Church fund helps abused heal

Published November 1, 1999

Told that some people suggest aboriginals should forget about the unhappy legacy of residential schools and get on with life, Donna Bomberry smiles.

“We’d like to get on with life,” says Ms. Bomberry, the Anglican Church’s indigenous ministries co-ordinator and a Native woman herself. “The cycle of abuse continues.”

Ms. Bomberry administers the church’s healing fund ? money to be used to help Native individuals and communities recover from the wounds of various forms of abuse.

The fund began in 1992. This year, General Synod has allotted $100,000 for projects across the country. The New England Company (founders of St. George’s Indian Residential School in Lytton, B.C., and the Mohawk Indian Residential School in Brantford, Ont.) will contribute another $12,500 to projects related to training. It has committed to do this for the next three years. (The NEC contributed about $250,000 in total to various projects in Canada in 1999.)

The cycle of abuse is a legacy that has been handed down through several generations, Ms. Bomberry said.

She has visited healing gatherings across the country. She sees three generations of former students, all who have had different experiences.

There are the people in their 60s and older who feel they missed out on a good education. These people attended school part of the day and were forced to do manual labour the rest of the day, such as chopping trees and farming. They sometimes became injured. The schools ran these farms for the money, Ms. Bomberry said. The children were not allowed to eat any of the food they harvested, she said, and would be strapped if caught.

As funding became less of an issue, the farms closed down.

The second generation is people in their 40s and 50s. The last group is in their 30s, since the schools closed in the 1970s. Students from more recent times were in school all day. “The abuses happened elsewhere in the schools, in the dorms,” Ms. Bomberry said.

All approved projects for the healing fund must be initiated by aboriginals and involve aboriginal people at the grassroots level. The aim is to to help communities move from a dependent relationship on the church or other structure.

“This community is self-determining what is going to help them heal,” Ms. Bomberry said.

The healing fund has given money to a wide variety of projects, including:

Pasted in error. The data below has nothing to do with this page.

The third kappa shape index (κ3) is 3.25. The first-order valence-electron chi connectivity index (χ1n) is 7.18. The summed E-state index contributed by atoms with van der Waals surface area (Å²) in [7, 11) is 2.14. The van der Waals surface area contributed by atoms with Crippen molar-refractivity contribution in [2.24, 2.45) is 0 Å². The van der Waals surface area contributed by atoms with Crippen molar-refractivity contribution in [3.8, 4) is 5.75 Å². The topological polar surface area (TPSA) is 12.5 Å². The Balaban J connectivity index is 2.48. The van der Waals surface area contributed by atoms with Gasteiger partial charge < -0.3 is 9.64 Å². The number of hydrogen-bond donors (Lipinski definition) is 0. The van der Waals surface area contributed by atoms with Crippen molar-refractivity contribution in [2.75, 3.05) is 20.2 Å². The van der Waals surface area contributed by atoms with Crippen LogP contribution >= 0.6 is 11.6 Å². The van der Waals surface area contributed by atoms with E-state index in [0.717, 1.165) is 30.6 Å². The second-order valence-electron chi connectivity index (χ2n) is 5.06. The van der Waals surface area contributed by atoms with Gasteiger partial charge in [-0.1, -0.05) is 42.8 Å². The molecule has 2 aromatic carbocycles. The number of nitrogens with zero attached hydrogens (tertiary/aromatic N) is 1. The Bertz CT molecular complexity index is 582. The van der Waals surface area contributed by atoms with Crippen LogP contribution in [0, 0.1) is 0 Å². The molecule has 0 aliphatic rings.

• The largest sum, $30,000 (including money from the New England Company) went to the Federation of Saskatchewan Indian Nations for a training project. Training in counselling services was to create a pool of individuals with expertise in both traditional and contemporary counselling techniques. Ms. Bomberry said the fund offered to double its grant if the federation could identify Anglicans involved in the training. It did and the fund followed through. “We’re encouraging our church to be part of the healing locally,” Ms. Bomberry said.
  • $7,000 was for a women’s wellness conference in Thomson, Man., in recognition of the important role women play in keeping their families nurtured and strong. Topics included spiritual health, fetal alcohol syndrome, suicide, crafting, and parenting in separation and divorce.
  • $6,000 went to help produce 1,000 hymn books containing 57 hymns in the Kwak’wala orthography. The books will be used in church, as teaching aids in schools and at funerals and weddings in the Kwakwaka’wakw communities of the north end of Vancouver Island.

Many people, including Natives, are surprised to learn of the existence of the healing fund, Ms. Bomberry said. While she believes the fund is having a positive effect, she doesn’t suggest that it’s enough, nor that there is ever enough cash.

“We know there’s much more to be done,” she said. “We’re just scratching the surface.” Meanwhile, the advisory committee is beginning to look at projects for next year, including whether long-term funding can be offered.


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